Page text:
As the 1971 Stanley Cup Playoffs approached, no team in hockey was more feared than the Boston Bruins. They had the greatest player in the sport, Bobby Orr. They had the most prolific offensive force in the game, Phil Esposito, who had just scored 76 goals in the regular season. The defending Stanley Cup champions had rung up numbers as if they were playing pinball, averaging 5.1 goals per game and counting four players with more than 100 points, led by Esposito (152) and Orr (139).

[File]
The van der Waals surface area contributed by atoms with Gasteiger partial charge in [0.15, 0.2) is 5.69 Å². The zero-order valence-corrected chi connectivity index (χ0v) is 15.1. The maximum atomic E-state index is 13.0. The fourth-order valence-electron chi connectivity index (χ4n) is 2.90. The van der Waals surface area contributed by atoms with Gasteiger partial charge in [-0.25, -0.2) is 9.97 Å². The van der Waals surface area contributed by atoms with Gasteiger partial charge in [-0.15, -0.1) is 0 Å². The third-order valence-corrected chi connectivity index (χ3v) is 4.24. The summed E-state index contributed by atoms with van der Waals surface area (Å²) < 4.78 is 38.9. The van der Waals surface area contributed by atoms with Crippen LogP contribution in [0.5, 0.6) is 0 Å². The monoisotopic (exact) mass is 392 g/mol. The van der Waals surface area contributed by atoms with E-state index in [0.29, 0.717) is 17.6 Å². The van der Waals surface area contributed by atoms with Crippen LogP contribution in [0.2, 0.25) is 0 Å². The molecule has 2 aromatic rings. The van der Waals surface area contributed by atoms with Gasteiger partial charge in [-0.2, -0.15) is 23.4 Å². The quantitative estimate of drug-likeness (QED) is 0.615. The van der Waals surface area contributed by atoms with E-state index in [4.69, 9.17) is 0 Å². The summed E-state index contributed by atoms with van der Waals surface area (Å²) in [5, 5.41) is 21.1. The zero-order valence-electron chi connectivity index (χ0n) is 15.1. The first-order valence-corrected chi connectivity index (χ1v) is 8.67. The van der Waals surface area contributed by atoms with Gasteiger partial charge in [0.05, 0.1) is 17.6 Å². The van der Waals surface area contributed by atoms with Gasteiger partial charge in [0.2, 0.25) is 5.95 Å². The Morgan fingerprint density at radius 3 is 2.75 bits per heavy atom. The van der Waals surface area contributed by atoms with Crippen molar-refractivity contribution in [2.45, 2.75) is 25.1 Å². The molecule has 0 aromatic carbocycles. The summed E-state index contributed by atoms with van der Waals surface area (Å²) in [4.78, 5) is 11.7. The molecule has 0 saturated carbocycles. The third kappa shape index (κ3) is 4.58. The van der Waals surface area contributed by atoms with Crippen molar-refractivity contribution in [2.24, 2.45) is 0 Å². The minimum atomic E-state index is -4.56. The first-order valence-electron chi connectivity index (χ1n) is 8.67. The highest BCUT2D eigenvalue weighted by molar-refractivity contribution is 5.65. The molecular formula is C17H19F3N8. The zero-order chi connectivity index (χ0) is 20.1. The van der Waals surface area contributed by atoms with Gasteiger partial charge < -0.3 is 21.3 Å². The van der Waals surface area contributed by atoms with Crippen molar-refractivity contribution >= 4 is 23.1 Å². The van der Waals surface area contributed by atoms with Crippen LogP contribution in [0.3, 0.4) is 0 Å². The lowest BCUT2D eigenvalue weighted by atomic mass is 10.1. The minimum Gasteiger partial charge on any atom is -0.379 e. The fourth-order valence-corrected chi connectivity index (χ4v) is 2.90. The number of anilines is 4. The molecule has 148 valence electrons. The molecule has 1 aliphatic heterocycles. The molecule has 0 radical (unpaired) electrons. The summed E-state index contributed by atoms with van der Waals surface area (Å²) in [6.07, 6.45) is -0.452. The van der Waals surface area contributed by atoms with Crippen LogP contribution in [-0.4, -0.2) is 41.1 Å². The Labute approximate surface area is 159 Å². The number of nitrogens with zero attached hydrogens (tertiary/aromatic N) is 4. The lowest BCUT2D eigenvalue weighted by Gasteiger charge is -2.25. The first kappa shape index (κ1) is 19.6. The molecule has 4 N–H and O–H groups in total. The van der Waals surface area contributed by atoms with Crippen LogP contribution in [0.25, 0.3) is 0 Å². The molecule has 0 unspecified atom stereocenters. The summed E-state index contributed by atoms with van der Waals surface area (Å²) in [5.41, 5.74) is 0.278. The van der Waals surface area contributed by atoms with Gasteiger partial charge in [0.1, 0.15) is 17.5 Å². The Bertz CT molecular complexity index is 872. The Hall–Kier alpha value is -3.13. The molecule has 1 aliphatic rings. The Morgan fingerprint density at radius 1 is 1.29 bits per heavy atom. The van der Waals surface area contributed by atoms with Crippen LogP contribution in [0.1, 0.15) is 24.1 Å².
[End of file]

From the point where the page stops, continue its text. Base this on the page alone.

Paired against the Montreal Canadiens in the opening round, the Bruins seemed to have little cause for concern, having won five of the six meetings during the season, including two blowout victories -- by a combined score of 13-5 -- soon before the playoffs. When Al MacNeil, the Canadiens coach, announced that he was going with a 23-year-old kid out of Cornell University, Ken Dryden, as his goaltender, more than a few observers figured the Bruins would pummel Dryden, a veteran of six NHL games.
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